Death to the Home #4: The Horror Apartment

Just watched Honogurai mizu no soko kara. Scary shit. Has been remade into Dark Water. What the fuck is wrong with film goers in the US? Can’t they see the Japanese originals of these sorts of films? Post-Fordist cultural industry attempting to capture the enthusiasm organised around an ‘exoti’ ‘oriental’ variation… Idiots.

Got me thinking about the concept of the ‘horror apartment’. Where I am now, I can hear most bathroom water sounds from surrounding apartments, such is the nature of the apartment block’s layout. It was freaky as shit watching a horror movie on the television about haunted dark water and then having one of my neighbours turn a tap on. You know that sound that water pipes somtimes make? It sounds like someone in a car with their head out the window, mouth agape, screaming into the rushing wind. You know, when the wind steals your screams so that even you can not hear them. All you get is the feeling of screaming and the reverberations through your inner ear. Yeah, I go to bed to that sound. Hell of an alarm clock in the morning, too.

Another thing. My apartment layout is weird. For the most part, the minor resonance of the fridge — as the coolant pump or whatever kicks in — reverberates around the apartment in such a way that you would expect of minor resonance. That is, until you arrive in the bedroom, about where my bed is, and about where I lay my precious little head for lights out night-night. The minor resonance must multiply, producing a standing wave of some description, and shakes my body as if I was in a subwoofer enclosure. Ok, so it isn’t that bad, but if it was a progressive political movement and not a fridge sound, then I would be elated with the awesome power of its multiplicative effect.

The most horrible thing is watching someone who you know is about to see something horrible. Like when you bare witness to realization on the face of the loving, but mildly insane mother of the living little girl when she realises she is about to see the evil little drowned girl ghost water thing. The expectation of the event. Through in-shot mirror work, or framing, or something. That is pure dread. I hate that feeling.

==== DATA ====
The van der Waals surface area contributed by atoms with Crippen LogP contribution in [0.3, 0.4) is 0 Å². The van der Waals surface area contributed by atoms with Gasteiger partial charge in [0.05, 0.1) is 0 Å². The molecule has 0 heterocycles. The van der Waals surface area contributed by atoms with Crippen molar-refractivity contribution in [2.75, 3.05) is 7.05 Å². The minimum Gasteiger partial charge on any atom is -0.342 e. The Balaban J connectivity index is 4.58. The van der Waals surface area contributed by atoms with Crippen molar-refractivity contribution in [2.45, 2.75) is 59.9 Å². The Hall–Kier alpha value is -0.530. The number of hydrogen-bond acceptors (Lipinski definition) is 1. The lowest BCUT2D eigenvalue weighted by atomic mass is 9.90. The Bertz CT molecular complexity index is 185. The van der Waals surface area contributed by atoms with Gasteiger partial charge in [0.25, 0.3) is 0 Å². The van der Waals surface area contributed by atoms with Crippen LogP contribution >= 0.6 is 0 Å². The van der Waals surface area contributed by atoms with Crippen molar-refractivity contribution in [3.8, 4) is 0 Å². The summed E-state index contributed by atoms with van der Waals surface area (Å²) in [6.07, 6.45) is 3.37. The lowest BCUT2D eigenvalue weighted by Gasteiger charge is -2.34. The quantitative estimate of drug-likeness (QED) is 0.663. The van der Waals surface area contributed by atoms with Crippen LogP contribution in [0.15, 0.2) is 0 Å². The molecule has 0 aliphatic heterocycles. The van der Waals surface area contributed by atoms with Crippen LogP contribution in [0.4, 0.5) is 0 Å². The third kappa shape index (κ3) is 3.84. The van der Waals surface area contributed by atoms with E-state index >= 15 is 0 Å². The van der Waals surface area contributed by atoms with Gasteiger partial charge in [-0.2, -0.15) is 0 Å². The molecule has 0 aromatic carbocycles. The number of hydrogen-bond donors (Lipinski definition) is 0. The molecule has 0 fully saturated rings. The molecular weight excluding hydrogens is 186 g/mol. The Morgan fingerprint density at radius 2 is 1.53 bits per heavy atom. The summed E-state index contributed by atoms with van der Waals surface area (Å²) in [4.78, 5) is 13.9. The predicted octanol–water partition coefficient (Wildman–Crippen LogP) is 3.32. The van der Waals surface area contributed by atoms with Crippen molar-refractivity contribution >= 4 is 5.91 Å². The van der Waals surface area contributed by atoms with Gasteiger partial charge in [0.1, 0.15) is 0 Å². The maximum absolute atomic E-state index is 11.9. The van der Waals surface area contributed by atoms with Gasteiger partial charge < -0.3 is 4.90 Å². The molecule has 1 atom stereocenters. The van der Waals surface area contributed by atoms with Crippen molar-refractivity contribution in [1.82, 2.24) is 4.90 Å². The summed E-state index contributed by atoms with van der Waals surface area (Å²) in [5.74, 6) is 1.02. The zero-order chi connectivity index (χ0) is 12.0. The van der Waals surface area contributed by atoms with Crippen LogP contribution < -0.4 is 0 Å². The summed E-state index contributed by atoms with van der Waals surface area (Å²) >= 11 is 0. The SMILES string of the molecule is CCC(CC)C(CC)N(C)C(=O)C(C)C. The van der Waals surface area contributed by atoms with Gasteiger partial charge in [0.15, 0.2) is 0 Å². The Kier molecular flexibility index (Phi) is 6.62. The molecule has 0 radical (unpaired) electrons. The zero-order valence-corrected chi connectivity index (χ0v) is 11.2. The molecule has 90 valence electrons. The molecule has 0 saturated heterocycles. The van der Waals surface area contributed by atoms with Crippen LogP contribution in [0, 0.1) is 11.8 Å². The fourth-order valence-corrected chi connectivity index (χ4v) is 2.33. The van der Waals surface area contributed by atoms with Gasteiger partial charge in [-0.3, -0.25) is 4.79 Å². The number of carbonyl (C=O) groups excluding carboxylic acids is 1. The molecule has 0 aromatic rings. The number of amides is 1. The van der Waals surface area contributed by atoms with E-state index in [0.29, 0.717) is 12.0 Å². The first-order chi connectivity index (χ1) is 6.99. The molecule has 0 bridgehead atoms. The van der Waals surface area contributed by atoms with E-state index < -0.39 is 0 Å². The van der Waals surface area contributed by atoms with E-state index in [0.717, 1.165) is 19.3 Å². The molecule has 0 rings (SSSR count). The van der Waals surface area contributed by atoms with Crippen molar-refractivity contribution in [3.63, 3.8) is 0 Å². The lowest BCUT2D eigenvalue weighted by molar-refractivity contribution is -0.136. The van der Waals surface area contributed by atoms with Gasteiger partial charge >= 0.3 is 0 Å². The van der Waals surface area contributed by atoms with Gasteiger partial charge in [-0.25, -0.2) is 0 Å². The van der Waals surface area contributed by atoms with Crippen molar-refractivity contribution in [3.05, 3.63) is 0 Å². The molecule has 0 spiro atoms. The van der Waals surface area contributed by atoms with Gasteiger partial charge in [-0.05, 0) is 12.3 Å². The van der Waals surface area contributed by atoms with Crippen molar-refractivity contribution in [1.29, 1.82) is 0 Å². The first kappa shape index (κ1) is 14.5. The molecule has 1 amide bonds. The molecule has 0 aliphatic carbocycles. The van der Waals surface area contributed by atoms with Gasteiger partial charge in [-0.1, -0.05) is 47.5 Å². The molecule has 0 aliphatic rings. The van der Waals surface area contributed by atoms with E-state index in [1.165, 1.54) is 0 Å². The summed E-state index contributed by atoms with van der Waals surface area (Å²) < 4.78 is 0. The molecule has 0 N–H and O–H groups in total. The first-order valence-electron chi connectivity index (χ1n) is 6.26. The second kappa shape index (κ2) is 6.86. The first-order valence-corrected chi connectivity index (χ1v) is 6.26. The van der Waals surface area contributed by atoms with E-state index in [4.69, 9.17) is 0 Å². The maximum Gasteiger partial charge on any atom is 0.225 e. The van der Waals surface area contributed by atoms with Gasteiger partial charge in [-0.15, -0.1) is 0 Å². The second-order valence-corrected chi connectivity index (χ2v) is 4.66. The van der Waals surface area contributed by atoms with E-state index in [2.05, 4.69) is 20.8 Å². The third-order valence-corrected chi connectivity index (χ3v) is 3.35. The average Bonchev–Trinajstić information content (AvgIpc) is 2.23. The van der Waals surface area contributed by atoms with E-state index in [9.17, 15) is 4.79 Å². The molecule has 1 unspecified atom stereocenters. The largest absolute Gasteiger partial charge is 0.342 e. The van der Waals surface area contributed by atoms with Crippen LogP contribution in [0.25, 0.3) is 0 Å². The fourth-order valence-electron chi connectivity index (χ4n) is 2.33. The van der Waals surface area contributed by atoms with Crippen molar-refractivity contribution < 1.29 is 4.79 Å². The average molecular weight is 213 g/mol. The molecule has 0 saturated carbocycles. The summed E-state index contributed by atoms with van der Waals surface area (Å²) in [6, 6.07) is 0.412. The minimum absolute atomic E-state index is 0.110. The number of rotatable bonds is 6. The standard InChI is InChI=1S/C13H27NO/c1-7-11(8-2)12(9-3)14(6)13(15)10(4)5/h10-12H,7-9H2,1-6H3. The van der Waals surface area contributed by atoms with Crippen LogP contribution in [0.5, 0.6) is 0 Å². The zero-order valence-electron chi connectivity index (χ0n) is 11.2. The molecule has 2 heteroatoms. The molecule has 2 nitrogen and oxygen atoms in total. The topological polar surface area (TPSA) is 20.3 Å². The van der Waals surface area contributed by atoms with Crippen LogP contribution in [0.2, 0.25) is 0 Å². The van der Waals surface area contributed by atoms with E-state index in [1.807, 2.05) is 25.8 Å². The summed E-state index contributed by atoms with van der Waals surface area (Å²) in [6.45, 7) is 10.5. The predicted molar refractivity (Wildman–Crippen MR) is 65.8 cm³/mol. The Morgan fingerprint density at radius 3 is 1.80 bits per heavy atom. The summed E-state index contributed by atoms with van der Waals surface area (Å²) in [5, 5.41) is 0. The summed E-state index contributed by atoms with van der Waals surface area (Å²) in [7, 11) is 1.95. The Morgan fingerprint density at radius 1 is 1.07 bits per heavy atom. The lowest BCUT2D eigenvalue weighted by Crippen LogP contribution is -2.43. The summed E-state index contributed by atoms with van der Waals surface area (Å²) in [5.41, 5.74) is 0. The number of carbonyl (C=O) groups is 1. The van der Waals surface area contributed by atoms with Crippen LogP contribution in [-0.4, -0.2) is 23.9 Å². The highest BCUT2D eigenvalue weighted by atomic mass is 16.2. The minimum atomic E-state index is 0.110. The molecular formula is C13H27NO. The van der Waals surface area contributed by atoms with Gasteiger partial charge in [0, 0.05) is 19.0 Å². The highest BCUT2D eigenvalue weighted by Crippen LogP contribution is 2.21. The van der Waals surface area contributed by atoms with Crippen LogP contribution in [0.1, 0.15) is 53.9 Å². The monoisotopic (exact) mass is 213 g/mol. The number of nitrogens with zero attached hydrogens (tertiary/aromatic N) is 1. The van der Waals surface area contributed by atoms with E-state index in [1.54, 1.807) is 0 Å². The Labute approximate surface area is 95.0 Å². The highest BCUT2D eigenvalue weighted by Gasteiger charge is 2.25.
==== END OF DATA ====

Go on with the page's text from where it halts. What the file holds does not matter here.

Real estate agents fill me with dread. I wonder what they must have been thinking when they were kids? “Oh, I want a job that makes others fill with dread.”? What sort of sick assholes decide they want that sort of job? They must be the worst Liberal voters in existence. Not the redeemable staid, conservative types, but the young go-getters who should know better and probably do, but don’t give a fuck, because they want to turn a quick buck through pure exploitation. More than Japanese horror films, that is what fills me with dread: pure exploitation. It is dread, because I have been trained to disect these sort of people through real-time analysis of the gestures of their bodies, the language they use, the clothes they wear, how long it takes them to say something, it is all fuckin transparent! Dread! I can see myself about to witness the horror of pure exploitation! My own exploitation!

What do these people do for a living? They have no skills! They occupy an impersonal social subjectivity that most would recognise as absolute fuckin’ scum inspiring hatred in the most resolute pacifist.* Why do we let these people do this? Because otherwise we go to jail…

* ok, so my real estate agent in Parramatta was tops. Must be just these inner-west assholes.

Strip Mining the Dukes of Hazzard

The plot of the recent Dukes of Hazzard remake is relatively straight-forward. Boss Hogg wants to create a strip mine in Hazzard County. To do so he needs permission from the Hazzard Country court and to get permission he needs to ensure that there are no objections from citizens. So he organises the spectacle of the annual Hazzard Road Race to be held at the same time as the court hearing. The Dukes find out about this (after a convoluted series of plot turns and chase scenes through “the city”) and figure the only way to get the attention of the good folks of Hazzard is to win the race and make sure everyone follows them to the court house so they can object.

The evil plan of Boss Hogg “to strip mine Hazzard County for coal” is emblematic of the actual evil plan of the producers of this movie remake of the Dukes of Hazzard. Yeee hawwww…